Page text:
(6) Where a notice exercising the option of purchasing the undertaking has been served upon the licensee under this section, the licensee shall deliver the undertaking to the State Electricity Board, the State Government or the local authority, as the case may be. on the expiration of the relevant period referred to in Sub-section (1) pending the determination and payment of the purchase price.
'7. Where an undertaking is sold under Section 5 or Section 6, then upon the completion of the sale or on the date on which the undertaking is delivered to the intending purchaser under Sub-section (3) of Section 5 or under Sub-section (6) of Section 6, as the case may be, whichever is earlier-
(i) the undertaking shall vest in the purchaser or the intending purchaser, as the case may be, free from any debt, mortgage, or similar obligation of the licensee or attaching to the undertaking:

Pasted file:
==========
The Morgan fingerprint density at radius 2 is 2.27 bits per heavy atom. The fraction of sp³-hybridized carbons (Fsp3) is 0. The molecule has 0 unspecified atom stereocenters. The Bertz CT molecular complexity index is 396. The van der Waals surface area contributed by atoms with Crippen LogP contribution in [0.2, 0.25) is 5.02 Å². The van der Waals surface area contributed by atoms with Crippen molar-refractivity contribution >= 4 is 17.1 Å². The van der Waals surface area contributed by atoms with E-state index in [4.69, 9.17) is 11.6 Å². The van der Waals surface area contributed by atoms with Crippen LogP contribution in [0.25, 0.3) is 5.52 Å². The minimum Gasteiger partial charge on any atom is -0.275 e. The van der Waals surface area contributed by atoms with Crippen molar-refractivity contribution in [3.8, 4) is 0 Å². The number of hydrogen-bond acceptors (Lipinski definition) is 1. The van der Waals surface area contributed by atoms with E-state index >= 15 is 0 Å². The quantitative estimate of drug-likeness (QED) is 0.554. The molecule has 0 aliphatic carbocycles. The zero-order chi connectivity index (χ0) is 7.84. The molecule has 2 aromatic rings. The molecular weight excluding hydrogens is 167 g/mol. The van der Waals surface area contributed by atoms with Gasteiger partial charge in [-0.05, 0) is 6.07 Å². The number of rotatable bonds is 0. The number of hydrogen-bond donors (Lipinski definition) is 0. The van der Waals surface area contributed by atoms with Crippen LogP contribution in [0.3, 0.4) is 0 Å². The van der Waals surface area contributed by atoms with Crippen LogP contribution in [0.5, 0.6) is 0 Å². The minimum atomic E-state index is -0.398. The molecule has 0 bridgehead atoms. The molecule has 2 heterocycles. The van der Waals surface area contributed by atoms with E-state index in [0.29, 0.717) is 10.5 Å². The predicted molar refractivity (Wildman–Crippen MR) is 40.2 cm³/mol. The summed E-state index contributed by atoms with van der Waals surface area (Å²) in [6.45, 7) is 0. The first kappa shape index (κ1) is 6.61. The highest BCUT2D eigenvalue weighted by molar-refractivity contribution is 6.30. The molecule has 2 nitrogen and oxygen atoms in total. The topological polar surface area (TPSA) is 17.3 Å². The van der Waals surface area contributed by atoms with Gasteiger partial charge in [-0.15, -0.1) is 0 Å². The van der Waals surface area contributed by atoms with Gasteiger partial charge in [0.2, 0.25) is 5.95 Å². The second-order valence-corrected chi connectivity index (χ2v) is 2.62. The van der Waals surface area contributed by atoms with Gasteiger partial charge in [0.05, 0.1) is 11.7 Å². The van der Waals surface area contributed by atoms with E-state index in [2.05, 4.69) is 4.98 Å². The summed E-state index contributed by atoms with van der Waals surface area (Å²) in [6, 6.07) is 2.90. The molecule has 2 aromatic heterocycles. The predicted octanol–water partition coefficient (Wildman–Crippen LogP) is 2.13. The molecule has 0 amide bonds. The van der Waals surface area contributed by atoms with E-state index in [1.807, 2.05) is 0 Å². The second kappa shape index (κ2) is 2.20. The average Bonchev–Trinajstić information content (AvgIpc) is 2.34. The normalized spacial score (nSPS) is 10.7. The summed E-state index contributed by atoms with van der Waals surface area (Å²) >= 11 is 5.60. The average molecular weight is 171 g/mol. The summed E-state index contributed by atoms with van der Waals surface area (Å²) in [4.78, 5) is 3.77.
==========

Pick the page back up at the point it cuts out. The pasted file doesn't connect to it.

Provided that any such debt, mortgage or similar obligation shall attach to the purchase money in substitution for the undertaking;
(ii) the rights, powers, authorities, duties and obligations of the licensee under his license shall stand transferred to the purchaser and such purchaser shall be deemed to be the licensee:
Provided that where the undertaking is sold or delivered to a State Electricity Board or the State Government, the licensee shall cease to have further operation'.